Black hole caught zapping galaxy into existence?

Black hole caught zapping galaxy into existence?
This artist's impression shows how jets from supermassive black holes could form galaxies, thereby explaining why the mass of black holes is larger in galaxies that contain more stars. Credit: ESO/L. Calçada

(PhysOrg.com) -- Which come first, the supermassive black holes that frantically devour matter or the enormous galaxies where they reside? A brand new scenario has emerged from a recent set of outstanding observations of a black hole without a home: black holes may be “building” their own host galaxy. This could be the long-sought missing link to understanding why the masses of black holes are larger in galaxies that contain more stars.

"The 'chicken and egg' question of whether a galaxy or its black hole comes first is one of the most debated subjects in astrophysics today," says lead author David Elbaz. "Our study suggests that supermassive can trigger the formation of , thus 'building' their own host galaxies. This link could also explain why galaxies hosting larger black holes have more stars."

To reach such an extraordinary conclusion, the team of astronomers conducted extensive observations of a peculiar object, the nearby quasar HE0450-2958, which is the only one for which a has not yet been detected. HE0450-2958 is located some 5 billion light-years away.

Until now, it was speculated that the quasar's host galaxy was hidden behind large amounts of dust, and so the astronomers used a mid-infrared instrument on ESO's Very Large Telescope for the observations. At such wavelengths, dust clouds shine very brightly, and are readily detected. "Observing at these wavelengths would allow us to trace dust that might hide the host galaxy," says Knud Jahnke, who led the observations performed at the VLT. "However, we did not find any. Instead we discovered that an apparently unrelated galaxy in the quasar's immediate neighbourhood is producing stars at a frantic rate."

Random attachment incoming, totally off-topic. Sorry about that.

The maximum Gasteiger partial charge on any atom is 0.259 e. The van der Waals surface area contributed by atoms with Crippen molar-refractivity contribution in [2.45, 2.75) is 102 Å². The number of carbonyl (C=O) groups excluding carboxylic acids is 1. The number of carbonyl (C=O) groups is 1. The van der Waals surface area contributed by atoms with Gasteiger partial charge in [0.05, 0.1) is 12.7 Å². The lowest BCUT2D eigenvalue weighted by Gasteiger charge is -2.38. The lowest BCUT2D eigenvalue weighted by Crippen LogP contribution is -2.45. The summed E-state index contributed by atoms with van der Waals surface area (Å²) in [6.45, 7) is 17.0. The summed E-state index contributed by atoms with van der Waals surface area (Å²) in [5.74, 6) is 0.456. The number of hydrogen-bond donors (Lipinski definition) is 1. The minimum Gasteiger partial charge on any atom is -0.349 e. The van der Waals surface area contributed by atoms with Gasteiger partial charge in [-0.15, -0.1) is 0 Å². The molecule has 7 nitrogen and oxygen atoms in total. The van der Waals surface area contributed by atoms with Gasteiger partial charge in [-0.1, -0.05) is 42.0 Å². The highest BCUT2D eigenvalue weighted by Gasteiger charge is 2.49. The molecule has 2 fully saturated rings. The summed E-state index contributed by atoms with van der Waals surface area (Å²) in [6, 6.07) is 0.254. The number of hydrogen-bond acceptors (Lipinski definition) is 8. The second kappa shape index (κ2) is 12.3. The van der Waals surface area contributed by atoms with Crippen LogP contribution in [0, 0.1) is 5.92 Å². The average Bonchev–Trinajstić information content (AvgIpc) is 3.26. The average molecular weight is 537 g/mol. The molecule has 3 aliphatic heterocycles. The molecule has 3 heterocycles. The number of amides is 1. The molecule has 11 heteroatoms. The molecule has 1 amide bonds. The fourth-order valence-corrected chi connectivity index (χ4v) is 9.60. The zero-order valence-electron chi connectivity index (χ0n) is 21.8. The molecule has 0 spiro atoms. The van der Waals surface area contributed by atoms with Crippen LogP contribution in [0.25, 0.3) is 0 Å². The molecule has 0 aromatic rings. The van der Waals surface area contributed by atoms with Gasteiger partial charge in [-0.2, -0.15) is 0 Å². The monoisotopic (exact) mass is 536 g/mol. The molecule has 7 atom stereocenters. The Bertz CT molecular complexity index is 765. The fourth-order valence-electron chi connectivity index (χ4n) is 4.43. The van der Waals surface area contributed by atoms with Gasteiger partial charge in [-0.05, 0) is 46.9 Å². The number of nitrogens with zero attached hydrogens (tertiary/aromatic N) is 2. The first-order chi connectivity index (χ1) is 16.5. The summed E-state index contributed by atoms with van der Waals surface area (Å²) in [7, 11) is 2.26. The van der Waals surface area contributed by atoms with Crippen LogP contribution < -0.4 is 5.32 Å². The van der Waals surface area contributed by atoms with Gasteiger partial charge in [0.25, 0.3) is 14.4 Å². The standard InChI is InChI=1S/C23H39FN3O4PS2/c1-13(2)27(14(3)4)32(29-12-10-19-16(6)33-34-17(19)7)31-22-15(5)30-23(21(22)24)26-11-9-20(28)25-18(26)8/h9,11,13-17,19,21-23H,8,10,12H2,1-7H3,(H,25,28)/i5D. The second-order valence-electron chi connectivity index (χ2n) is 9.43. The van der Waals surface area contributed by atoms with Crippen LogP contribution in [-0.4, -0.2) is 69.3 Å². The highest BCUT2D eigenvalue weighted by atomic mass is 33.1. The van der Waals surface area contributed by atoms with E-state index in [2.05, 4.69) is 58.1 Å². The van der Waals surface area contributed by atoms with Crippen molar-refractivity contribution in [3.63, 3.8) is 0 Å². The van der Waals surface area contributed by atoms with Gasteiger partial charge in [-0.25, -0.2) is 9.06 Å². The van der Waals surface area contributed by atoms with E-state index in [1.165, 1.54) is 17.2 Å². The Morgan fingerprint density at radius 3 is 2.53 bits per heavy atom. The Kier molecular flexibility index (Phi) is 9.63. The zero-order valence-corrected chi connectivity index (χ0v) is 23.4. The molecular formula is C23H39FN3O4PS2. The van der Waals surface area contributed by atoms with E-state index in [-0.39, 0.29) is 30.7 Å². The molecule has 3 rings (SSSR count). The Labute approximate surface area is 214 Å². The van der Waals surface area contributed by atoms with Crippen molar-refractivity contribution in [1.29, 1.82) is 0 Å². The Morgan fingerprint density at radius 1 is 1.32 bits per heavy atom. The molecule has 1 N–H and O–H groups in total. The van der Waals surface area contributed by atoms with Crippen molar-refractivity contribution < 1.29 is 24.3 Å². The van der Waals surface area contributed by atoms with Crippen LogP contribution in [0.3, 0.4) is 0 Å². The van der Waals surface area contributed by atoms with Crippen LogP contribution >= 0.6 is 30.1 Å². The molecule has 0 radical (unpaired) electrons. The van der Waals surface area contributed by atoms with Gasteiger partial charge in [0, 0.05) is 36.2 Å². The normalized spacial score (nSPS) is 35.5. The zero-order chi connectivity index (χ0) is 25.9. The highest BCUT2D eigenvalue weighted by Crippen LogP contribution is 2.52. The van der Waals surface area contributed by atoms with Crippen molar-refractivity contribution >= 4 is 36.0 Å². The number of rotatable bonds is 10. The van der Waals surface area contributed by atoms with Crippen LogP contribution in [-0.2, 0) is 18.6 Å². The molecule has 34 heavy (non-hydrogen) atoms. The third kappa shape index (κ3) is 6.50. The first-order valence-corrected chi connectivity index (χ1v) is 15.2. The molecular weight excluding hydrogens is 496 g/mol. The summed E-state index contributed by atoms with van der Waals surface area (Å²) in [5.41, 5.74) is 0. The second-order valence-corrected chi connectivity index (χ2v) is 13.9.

These observations have provided a surprising new take on the system. While no trace of stars is revealed around the black hole, its is extremely rich in bright and very . It is forming stars at a rate equivalent to about 350 Suns per year, one hundred times more than rates for typical galaxies in the local Universe.

Black hole caught zapping galaxy into existence?
Colour composite image of a peculiar object, the nearby quasar HE0450-2958, which is the only one for which no sign of a host galaxy has yet been detected. A team of astronomers has identified black hole jets as a possible driver of galaxy formation, which may also represent the long-sought missing link to understanding why the mass of black holes is larger in galaxies that contain more stars. The mid-infrared part of this image was obtained with the VISIR instrument on ESO’s Very Large Telescope, while the visible image comes courtesy of the Hubble Space Telescope and the Advanced Camera for Surveys.

Earlier observations had shown that the companion galaxy is, in fact, under fire: the quasar is spewing a jet of highly energetic particles towards its companion, accompanied by a stream of fast-moving gas. The injection of matter and energy into the galaxy indicates that the quasar itself might be inducing the formation of stars and thereby creating its own host galaxy; in such a scenario, galaxies would have evolved from clouds of gas hit by the energetic jets emerging from quasars.

"The two objects are bound to merge in the future: the quasar is moving at a speed of only a few tens of thousands of km/h with respect to the companion galaxy and their separation is only about 22 000 light-years," says Elbaz. "Although the quasar is still 'naked', it will eventually be 'dressed' when it merges with its star-rich companion. It will then finally reside inside a host galaxy like all other quasars."

Hence, the team have identified black hole jets as a possible driver of galaxy formation, which may also represent the long-sought missing link to understanding why the mass of black holes is larger in galaxies that contain more stars.

"A natural extension of our work is to search for similar objects in other systems," says Jahnke.

Future instruments, such as the Atacama Large Millimeter/submillimeter Array, the European Extremely Large Telescope and the NASA/ESA/CSA James Webb Space Telescope will be able to search for such objects at even larger distances from us, probing the connection between black holes and the formation of galaxies in the more distant Universe.

More information: This research was presented in papers published in the journal Astronomy & : "Quasar induced galaxy formation: a new paradigm?" by Elbaz et al., and in the Astrophysical Journal "The QSO HE0450-2958: Scantily dressed or heavily robed? A normal quasar as part of an unusual ULIRG" by Jahnke et al. Research papers: www.aanda.org/10.1051/0004-6361/200912848/pdf and arxiv.org/abs/0906.0365

Source: ESO (news : web)


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